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It was a natural result of the progress of maritime discovery in the sixteenth century, that much was thought and written on the subject of the tides. The reports continually brought home touching the ebb and flow of the sea on far distant shores, not only excited curiosity, but also showed how little the philosophers of antiquity had known of the phenomena which they attempted to explain. Men who dwelt on the shores of an inland sea, and whose range of observation scarcely extended beyond the Pillars of Hercules, were in truth not likely to recognise any of the general laws by which these phenomena are governed. Their authority accordingly in this matter was of necessity set aside; and a number of hypotheses were proposed in order to explain the newly discovered facts. Of these speculations an interesting account is given in the twenty-eighth book of the Pancosmia of Patricius. It is not, however, complete; no mention being made of the hypothesis of Cæsalpinus, which is in itself a curious one, and which clearly suggested to Galileo his own explanation of the cause of the tides. Otto Casmann, the preface to whose Problemata Marina is dated in 1596, gives a good deal of information on the same subject, some of which however seems to be simply copied from Patricius; but he mentions Cæsalpinus, whom, as I have said, Patricius omits. Patricius, it may be remarked, is a scrupulously orthodox philosopher, and dedicates his work to Gregory XIV. with many expressions of reverence and submission.

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It is perhaps on this account that he has said nothing of Cæsalpinus, whose works were “ improbatæ lectionis” and who seeks to explain the tides, and also certain astronomical phenomena, by denying the orthodox doctrine of the earth's immobility.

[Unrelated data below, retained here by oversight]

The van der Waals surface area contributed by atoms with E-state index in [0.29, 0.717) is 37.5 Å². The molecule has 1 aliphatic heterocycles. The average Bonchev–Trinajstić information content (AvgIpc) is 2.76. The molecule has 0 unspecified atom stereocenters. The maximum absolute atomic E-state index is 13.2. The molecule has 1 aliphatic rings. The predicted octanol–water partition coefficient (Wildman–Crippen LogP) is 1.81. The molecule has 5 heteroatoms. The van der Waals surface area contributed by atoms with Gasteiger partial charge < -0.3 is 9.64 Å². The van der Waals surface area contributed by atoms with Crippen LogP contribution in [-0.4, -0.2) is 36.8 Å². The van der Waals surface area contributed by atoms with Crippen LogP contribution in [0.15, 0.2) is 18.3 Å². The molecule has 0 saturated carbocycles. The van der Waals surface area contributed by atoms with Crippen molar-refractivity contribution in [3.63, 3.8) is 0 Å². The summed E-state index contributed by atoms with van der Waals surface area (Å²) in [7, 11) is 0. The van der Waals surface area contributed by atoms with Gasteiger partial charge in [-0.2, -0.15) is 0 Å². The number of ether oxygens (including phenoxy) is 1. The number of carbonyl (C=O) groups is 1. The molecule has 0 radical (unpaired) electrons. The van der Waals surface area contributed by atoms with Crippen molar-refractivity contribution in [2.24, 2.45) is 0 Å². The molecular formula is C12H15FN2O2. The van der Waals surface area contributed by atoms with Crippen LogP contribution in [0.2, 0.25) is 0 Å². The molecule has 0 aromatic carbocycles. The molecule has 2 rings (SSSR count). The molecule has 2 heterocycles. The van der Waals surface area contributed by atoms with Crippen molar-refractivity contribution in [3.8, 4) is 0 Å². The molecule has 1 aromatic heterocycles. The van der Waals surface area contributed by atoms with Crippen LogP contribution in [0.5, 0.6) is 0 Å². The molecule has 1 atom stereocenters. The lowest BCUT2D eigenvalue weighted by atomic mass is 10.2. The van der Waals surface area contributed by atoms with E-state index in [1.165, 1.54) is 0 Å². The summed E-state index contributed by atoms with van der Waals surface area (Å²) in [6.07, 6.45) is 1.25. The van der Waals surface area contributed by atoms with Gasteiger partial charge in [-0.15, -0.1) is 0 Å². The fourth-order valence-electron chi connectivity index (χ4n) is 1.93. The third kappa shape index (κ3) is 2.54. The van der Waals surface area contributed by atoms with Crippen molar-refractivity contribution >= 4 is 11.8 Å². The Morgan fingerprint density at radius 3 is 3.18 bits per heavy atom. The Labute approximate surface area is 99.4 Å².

The earliest modern writer whom Patricius mentions is Frederick Chrysogonus, whose work on the tides must have been published in 1527. To his account of the phenomena little, according to Patricius, was added by subsequent writers; nor are his statements contradicted by the reports of seafaring men, who however mention certain matters of detail which he had omitted. Of seamen Patricius particularly mentions Peter of Medina and Nicolaus Sagrus, the latter with especial commendation. From Sagrus (but probably through Patricius) Bacon derived some of the statements of the following tract ; those, namely, which relate to the progress of the tide-wave from the Straits of Gibraltar to Gravelines. On the day of new moon, according to Sagrus, there is high water along the coast from Tarifa to Rota at an hour and a half after midnight. After mentioning several intermediate places, he says that along the coast of Normandy as far as Calais and Nieuport there is high water at nine, and after a not very distinct statement as to the time of high water in the middle of the channel, goes on to state that from Calais to Gravelines the water is high off shore (in derotâ) at an hour and a half after midnight, that is at the same time as at Rota, and at Zealand at the same time as on the coast of Portugal. These statements are scarcely sufficiently accurate to make it worth while to compare them with modern observations ; but it is necessary to remark that Sagrus, though he mentions it as a remarkable circumstance that the time of high water should be the sam at Gravelines and at Rota, does not mean to assert that there is any discontinuity in the progress of the tide along the shores of France and the Netherlands. The tide gets progressively later and later until we come to a place where there is high water about one in the afternoon, and therefore also high water about half-past one after the succeeding midnight. In order to compare Gravelines and Rota, he takes (but without mentioning that he does so) two different tide-waves, - the statement with reference to Gravelines appearing to relate to a later wave than the other. Bacon however does

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